• Period Romcom Fun: Easy Virtue Trailer


    Easy Virtue Movie StillIn 1994, writer director Stephan Elliott hit the ground running with the release of the cult favourite The Adventures of Priscilla, Queen of the Desert. Though I saw it years after its release, it was my first introduction to two very talented actors: Hugo Weaving and Guy Pearce not to mention that it was a gorgeous and fun film.

    Ellilot’s film career never skyrocketed but the director did make a few other films, none of which I’ve seen, but he jumped back on the radar when it was announced that he would be stepping behind the camera to direct Colin Firth and Kristin Scott Thomas in Easy Virtue. A period drama about an Englishman (The Chronicles of Narnia: Prince Caspian’s Ben Barnes) who marries a glamorous but scandalous American woman (Jessica Biel), the project instantly had my attention but I never realized it would be the riot the trailer suggests.

    Though Firth and Thomas were and remain my main attraction to the project, this looks to be Biel’s opportunity to be more than just the pretty face and the trailer suggest she may have struck gold. It’s a familiar story (essentially a period romcom) but with this much talent behind and in front of the camera (not to mention that it looks beautiful), it’s one to keep an eye on.

    Easy Virtue has been making the festival rounds since it premiered at TIFF last; it will open in limited release across the US and Canada on May 22nd.

  • After the Credits Episode 59 – April Preview


    To download show directly, paste this link into your downloader: http://www.rowthree.com/audio/AfterTheCredits-Episode59.MP3

    Dale (Digital Doodles), Colleen (353 Haiku Review) and Marina look ahead to the films opening in April.

    Row Three:

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    We can also be contacted via email – marina@rowthree.com!

    Show Notes:

    Would you like to know more…?

  • Review: Sin Nombre

    Sin Nombre poster

    Director: Cary Fukunaga
    Screenplay: Cary Fukunaga
    Producers: Amy Kaufman
    Starring: Edgar Flores, Paulina Gaitan, Kristian Ferrer, Tenoch Huerta, Luis Fernando Peña
    MPAA Rating: R
    Running time: 96min.

    Once in a while, a first-time director jumps onto the scene with a film that is so assured and so well-made and has such an air of vitality and realism that it’s difficult to believe he hasn’t made a dozen films already. Cary Fukunaga has pretty much done that with Sin Nombre, a favorite at this year’s Sundance Film Festival that’s now in limited theatrical release.

    Sin Nombre - SayraThe story is relatively straight-forward. In one thread, teenage Sayra travels with her uncle and estranged father from Guatemala through Mexico toward the United States, where the father has started a new family in New Jersey, riding illicitly along with hundreds of others on the tops of freight trains. In the other, Caspar, a young member of the Mara Salvatrucha gang, tries to balance his loyalty to the gang with his love for a girl from the right side of town. The threads inevitably come together, and while it’s not difficult to figure out most everything that happens, suspense is not what keeps you interested in the film and the lives of the people it depicts. The delicate balance of emotional involvement in these individuals and their situations with the unsentimental, unwavering style (not to mention flawless visuals, camera setups, and editing) kept me rapt for the entire film, and I wanted to keep the experience with me all day.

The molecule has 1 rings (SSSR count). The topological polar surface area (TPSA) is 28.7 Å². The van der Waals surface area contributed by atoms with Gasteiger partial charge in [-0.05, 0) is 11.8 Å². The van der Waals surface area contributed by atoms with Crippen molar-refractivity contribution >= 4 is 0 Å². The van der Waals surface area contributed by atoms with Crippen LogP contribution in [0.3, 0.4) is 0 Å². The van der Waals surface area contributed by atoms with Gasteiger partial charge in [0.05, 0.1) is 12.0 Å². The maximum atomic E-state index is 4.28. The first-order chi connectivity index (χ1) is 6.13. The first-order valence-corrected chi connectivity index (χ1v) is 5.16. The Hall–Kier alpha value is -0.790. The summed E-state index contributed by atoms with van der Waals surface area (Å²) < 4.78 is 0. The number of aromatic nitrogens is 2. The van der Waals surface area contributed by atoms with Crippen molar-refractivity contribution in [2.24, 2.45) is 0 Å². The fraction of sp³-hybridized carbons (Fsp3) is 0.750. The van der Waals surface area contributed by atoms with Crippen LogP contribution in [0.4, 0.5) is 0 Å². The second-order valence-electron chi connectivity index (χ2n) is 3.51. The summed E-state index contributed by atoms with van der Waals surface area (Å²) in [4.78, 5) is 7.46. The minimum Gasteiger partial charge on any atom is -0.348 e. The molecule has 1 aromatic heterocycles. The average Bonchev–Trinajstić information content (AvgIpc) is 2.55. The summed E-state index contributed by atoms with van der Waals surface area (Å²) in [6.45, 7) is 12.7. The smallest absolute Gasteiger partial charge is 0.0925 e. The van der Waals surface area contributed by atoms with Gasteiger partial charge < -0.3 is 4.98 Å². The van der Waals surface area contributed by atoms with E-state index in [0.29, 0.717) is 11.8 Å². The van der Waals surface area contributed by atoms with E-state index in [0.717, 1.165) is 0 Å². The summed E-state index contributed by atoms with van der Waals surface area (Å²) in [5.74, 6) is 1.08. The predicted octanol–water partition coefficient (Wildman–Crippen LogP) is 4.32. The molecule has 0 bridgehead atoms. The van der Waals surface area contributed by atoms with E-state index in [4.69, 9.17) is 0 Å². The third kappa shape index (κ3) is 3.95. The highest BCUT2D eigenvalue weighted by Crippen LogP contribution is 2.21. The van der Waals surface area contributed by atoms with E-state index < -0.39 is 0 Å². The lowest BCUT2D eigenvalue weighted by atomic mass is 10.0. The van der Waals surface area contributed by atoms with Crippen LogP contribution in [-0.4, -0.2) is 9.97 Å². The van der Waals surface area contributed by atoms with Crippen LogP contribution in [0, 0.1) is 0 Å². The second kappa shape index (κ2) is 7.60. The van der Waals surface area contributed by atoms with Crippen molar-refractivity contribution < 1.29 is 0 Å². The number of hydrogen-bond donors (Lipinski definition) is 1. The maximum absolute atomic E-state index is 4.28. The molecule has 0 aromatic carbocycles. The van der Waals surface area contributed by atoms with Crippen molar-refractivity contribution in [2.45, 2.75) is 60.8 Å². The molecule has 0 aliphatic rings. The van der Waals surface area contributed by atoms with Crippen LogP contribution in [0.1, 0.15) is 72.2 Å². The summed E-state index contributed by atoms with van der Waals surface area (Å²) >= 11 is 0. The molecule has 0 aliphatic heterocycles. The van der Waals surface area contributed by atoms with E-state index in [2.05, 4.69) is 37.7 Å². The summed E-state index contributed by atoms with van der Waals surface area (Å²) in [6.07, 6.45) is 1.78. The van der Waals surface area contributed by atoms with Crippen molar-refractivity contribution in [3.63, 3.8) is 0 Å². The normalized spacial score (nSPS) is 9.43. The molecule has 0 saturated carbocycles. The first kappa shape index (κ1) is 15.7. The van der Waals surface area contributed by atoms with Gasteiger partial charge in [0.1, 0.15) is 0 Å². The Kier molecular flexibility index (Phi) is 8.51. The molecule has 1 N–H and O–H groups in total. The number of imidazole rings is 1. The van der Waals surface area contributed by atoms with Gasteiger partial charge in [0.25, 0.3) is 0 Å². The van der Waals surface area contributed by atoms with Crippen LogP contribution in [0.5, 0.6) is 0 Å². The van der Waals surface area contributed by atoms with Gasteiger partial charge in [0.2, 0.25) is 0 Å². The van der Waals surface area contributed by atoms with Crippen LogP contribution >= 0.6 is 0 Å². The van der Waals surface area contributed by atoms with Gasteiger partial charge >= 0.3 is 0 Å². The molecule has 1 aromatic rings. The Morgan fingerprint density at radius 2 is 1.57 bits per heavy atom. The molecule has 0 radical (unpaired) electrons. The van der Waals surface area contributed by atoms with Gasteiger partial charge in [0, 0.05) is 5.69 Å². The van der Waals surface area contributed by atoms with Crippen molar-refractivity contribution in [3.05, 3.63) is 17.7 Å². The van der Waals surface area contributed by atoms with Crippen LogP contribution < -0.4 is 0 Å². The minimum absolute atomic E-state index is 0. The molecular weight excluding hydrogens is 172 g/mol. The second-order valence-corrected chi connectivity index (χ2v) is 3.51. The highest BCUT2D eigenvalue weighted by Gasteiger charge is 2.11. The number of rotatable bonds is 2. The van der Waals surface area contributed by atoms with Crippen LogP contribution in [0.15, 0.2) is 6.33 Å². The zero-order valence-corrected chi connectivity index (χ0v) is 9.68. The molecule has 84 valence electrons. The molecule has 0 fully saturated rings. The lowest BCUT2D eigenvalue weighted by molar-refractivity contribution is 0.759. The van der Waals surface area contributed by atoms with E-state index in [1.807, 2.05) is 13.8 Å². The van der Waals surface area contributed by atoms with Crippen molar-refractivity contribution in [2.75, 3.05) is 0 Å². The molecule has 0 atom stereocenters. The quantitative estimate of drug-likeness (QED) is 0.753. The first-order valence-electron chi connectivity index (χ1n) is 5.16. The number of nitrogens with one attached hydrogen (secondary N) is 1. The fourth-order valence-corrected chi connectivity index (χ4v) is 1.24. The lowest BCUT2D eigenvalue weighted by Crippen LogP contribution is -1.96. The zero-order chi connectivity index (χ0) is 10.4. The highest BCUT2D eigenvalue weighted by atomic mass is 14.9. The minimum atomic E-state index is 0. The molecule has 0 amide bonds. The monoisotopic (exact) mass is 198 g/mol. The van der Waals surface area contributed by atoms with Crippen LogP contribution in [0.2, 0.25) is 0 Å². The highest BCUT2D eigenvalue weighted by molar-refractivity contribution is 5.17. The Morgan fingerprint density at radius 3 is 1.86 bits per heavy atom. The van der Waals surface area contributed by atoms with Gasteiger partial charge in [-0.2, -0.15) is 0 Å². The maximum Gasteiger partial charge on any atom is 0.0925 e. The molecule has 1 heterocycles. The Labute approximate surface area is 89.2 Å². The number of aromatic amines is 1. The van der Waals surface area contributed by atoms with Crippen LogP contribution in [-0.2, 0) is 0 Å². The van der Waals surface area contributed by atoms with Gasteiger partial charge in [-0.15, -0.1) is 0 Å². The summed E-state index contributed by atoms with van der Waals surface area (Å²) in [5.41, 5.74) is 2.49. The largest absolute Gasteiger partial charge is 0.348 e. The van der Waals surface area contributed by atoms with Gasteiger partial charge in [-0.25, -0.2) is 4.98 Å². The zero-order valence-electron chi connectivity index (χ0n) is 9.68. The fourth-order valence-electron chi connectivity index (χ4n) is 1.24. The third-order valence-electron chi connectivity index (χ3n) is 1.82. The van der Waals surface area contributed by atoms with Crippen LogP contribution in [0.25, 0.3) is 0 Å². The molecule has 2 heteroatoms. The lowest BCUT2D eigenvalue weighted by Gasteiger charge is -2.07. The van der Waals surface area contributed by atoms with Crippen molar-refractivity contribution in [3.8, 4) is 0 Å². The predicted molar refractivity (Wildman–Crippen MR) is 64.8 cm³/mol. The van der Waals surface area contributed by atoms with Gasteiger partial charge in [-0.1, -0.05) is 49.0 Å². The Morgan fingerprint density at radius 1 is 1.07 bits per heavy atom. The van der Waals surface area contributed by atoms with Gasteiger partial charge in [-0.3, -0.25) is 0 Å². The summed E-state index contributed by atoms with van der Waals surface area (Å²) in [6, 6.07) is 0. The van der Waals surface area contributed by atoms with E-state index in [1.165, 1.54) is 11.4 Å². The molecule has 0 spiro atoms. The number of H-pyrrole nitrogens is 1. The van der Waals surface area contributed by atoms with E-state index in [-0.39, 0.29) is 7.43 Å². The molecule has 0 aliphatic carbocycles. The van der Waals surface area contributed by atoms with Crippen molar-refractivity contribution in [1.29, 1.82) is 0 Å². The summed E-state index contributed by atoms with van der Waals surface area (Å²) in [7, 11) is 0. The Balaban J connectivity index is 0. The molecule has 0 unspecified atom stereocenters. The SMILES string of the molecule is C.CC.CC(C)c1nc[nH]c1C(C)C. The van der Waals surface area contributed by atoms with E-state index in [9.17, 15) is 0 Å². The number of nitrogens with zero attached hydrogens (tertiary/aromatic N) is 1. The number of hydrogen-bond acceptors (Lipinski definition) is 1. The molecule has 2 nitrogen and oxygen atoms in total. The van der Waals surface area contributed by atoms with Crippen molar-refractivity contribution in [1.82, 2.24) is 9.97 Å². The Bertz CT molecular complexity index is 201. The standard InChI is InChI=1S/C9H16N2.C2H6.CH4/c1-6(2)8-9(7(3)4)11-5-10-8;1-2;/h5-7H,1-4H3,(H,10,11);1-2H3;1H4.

Would you like to know more…?

  • I Want This: The Girlfriend Experience One Sheet


    Leave it to Steven Soderbergh to make my day.

    His upcoming film The Girlfriend Experience was shot in 21 days and features a cast of mostly non-professional actors with the exception of porn star Sasha Grey who portrays an elite callgirl. It’s supposed to be a “revealing look at the world of prostitution” but considering that the description comes from IMDb, it’s anyone’s guess what’s really going on here. One thing is certain: Soderbergh in “experimental” mode is always an interesting watch and if reactions from Sundance, where he screened a work-in-progress cut of the film, are any indication this thing is going to rock my socks off.

    I was already looking forward to seeing the film but now that Vulture has unveiled the poster, I’m even more excited. And good golly, if anyone finds a larger version of this file or finds it for sale online, please let me know; if necessary I’ll have a copy printed for myself. Yes, I love it that much.

    The Girlfriend Experience opens in New York and LA on May 22nd and will be available on demand on April 30th. Here’s hoping that Magnolia manages some sort of Canadian release.

    And now, prepare for the greatness:

    The Girlfriend Experience

  • Mikael Håfström Will Exorcise Your Demons